Humanistic Perspectives in Medical Ethics

By Maurice B. Visscher | Go to book overview

In redesigning a system of health care as a right, medical educators as well as physicians have a social responsibility to apply scientific knowledge to human affairs. As old traditions in medicine have become ineffective in meeting new societal needs, there is little room for doubt that comprehensive health care should be the primary goal of contemporary medicine. "There is a need. . . for a new personal ethic for doctors and medical scientists. The Hippocratic Oath, noble in its intention, no longer serves. It has been overtaken by events." 14


REFERENCES
1.
T. Dobzhansky, Mankind Evolving: The Evolution of the Human Species ( New Haven: Yale University Press, 1962).
2.
R. Dubos, Reason Awake ( New York: Columbia University Press, 1970).
3.
L. Lasagna, Life, Death and the Doctor ( New York: Alfred Knopf, 1968).
4.
The Graduate Education of Physicians, Report of the Citizens Commission on Graduate Medical Education, American Medical Association ( August, 1966).
5.
J. G. Bruhn, "On Social Responsibility," Journal of Medical Education, 46 ( 1971), pp. 166-168.
6.
C. E. Lewis, "A Longitudinal Study of Potential Change Agents in Medicine--A Preliminary Report," Journal of Medical Education, 44 ( 1969), pp. 1029-1034.
7.
G. Zilboorg, History of Medical Psychology ( New York: Norton, 1941).
8.
F. J. Hacker, "The Concept of Normality and Its Practical Significance," American Journal of Orthopsychiatry, 15 ( 1945), pp. 47- 64.
9.
J. P. Dixon, "Teaching Physicians To Be Agents of Social Change," Archives of Environmental Health, 10 ( 1965), pp. 713-718.
10.
M. G. Michaelson, "The Failure of Medicine," American Scholar, 39 ( 1970), pp. 694-706.
11.
R. S. Duff and A. B. Hollingshead, Sickness and Society ( New York: Harper and Row, 1968).
12.
M. I. Roemer, "Nationalized Medicine," Trans-action, 8 ( 1971), pp. 31-36.
13.
E. Freidson, The Profession of Medicine ( New York: Dodd, Mead, 1970).
14.
Lord Ritchie-Calder, "The Doctor's Dilemma," The Center Magazine, 4 ( 1971), pp. 71-75.

-295-

Notes for this page

Add a new note
If you are trying to select text to create highlights or citations, remember that you must now click or tap on the first word, and then click or tap on the last word.
One moment ...
Project items

Items saved from this book

This book has been saved
Highlights (0)
Some of your highlights are legacy items.

Highlights saved before July 30, 2012 will not be displayed on their respective source pages.

You can easily re-create the highlights by opening the book page or article, selecting the text, and clicking “Highlight.”

Citations (0)
Some of your citations are legacy items.

Any citation created before July 30, 2012 will labeled as a “Cited page.” New citations will be saved as cited passages, pages or articles.

We also added the ability to view new citations from your projects or the book or article where you created them.

Notes (0)
Bookmarks (0)

You have no saved items from this book

Project items include:
  • Saved book/article
  • Highlights
  • Quotes/citations
  • Notes
  • Bookmarks
Notes
Cite this page

Cited page

Style
Citations are available only to our active members.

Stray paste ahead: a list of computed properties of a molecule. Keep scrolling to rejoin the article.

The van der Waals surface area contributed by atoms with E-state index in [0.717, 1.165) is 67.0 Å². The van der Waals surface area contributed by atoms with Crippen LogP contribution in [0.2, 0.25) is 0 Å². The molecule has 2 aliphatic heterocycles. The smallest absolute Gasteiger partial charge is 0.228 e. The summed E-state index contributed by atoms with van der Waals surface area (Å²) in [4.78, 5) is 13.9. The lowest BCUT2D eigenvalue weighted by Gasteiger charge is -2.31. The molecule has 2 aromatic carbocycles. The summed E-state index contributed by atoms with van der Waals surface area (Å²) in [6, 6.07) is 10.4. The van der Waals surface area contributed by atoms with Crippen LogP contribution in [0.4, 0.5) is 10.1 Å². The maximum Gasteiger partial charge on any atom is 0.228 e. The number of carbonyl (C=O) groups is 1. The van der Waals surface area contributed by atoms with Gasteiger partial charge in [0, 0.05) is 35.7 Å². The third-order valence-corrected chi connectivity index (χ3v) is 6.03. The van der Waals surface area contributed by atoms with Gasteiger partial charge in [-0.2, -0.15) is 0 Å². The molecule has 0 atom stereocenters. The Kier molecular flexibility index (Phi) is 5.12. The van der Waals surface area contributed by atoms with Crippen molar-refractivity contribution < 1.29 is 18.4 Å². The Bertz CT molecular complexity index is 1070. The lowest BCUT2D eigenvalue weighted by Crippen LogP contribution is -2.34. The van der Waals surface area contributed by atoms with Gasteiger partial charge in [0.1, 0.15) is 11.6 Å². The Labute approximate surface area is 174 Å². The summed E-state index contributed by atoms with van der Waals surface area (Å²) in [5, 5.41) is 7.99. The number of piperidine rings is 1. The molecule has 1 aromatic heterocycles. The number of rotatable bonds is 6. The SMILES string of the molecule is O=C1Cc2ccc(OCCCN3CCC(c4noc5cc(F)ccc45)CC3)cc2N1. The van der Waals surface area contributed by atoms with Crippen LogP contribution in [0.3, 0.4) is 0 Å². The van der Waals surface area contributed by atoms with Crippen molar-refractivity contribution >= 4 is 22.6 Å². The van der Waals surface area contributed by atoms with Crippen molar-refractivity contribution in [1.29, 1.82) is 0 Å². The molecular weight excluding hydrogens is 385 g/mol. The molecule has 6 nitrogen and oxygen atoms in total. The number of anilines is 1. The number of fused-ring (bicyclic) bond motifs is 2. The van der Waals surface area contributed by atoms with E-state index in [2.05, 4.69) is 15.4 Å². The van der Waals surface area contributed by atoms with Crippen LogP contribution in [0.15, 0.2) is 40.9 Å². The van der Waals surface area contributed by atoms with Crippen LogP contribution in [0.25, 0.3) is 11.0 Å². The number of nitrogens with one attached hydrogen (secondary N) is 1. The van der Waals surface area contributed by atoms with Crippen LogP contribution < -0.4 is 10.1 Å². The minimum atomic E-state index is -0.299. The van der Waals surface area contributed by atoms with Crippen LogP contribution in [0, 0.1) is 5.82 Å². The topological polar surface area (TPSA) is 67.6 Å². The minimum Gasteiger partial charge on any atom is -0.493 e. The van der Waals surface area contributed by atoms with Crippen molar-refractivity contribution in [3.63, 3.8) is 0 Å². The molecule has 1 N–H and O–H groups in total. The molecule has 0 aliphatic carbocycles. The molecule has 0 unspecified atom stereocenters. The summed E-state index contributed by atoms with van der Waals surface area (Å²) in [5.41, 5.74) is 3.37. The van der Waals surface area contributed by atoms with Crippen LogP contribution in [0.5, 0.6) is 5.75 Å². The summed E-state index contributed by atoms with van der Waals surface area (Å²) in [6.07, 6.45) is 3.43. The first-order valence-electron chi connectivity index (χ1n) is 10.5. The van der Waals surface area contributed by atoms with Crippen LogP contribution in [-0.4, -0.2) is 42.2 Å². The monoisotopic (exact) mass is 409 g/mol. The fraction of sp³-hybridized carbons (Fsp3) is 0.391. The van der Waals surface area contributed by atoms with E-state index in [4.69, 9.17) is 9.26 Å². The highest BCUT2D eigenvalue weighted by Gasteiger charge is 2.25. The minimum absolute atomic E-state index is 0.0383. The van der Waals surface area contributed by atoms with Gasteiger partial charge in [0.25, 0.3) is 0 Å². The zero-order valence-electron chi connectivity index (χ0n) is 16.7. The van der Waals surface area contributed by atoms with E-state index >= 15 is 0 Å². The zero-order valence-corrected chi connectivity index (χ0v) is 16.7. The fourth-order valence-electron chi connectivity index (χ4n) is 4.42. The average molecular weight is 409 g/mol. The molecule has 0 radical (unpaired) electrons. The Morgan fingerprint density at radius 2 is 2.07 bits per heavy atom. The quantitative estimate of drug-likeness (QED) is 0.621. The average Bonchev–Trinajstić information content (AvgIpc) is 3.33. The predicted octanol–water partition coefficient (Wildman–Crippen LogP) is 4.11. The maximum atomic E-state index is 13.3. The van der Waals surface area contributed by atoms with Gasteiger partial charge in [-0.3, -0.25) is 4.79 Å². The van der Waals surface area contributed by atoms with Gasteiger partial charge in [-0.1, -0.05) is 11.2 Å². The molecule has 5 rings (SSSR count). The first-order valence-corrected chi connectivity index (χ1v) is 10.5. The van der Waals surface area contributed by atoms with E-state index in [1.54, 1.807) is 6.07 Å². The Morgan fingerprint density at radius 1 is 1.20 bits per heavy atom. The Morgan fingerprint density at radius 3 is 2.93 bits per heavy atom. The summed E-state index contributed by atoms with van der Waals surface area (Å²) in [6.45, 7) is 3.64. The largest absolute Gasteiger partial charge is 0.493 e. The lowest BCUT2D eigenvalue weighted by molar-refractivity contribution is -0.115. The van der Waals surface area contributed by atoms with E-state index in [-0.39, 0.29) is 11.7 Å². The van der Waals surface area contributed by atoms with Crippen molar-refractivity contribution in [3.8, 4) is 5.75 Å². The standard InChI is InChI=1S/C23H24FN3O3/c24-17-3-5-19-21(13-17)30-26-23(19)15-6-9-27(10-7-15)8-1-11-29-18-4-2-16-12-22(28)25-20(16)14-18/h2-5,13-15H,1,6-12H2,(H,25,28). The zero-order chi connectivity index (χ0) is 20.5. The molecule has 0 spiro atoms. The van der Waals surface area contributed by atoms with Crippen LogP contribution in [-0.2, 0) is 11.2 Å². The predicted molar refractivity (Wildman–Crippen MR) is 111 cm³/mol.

Sign up now to cite pages or passages in MLA, APA and Chicago citation styles.

(Einhorn, 1992, p. 25)

(Einhorn 25)

1

1. Lois J. Einhorn, Abraham Lincoln, the Orator: Penetrating the Lincoln Legend (Westport, CT: Greenwood Press, 1992), 25, http://www.questia.com/read/27419298.

Cited page

Bookmark this page
Humanistic Perspectives in Medical Ethics
Settings

Settings

Typeface
Text size Smaller Larger
Search within

Search within this book

Look up

Look up a word

  • Dictionary
  • Thesaurus
Please submit a word or phrase above.
Print this page

Print this page

Why can't I print more than one page at a time?

Full screen
/ 300

matching results for page

Cited passage

Style
Citations are available only to our active members.
Sign up now to cite pages or passages in MLA, APA and Chicago citation styles.

"Portraying himself as an honest, ordinary person helped Lincoln identify with his audiences." (Einhorn, 1992, p. 25).

"Portraying himself as an honest, ordinary person helped Lincoln identify with his audiences." (Einhorn 25)

"Portraying himself as an honest, ordinary person helped Lincoln identify with his audiences."1

1. Lois J. Einhorn, Abraham Lincoln, the Orator: Penetrating the Lincoln Legend (Westport, CT: Greenwood Press, 1992), 25, http://www.questia.com/read/27419298.

Cited passage

Welcome to the new Questia Reader

The Questia Reader has been updated to provide you with an even better online reading experience.  It is now 100% Responsive, which means you can read our books and articles on any sized device you wish.  All of your favorite tools like notes, highlights, and citations are still here, but the way you select text has been updated to be easier to use, especially on touchscreen devices.  Here's how:

1. Click or tap the first word you want to select.
2. Click or tap the last word you want to select.

OK, got it!

Thanks for trying Questia!

Please continue trying out our research tools, but please note, full functionality is available only to our active members.

Your work will be lost once you leave this Web page.

For full access in an ad-free environment, sign up now for a FREE, 1-day trial.

Already a member? Log in now.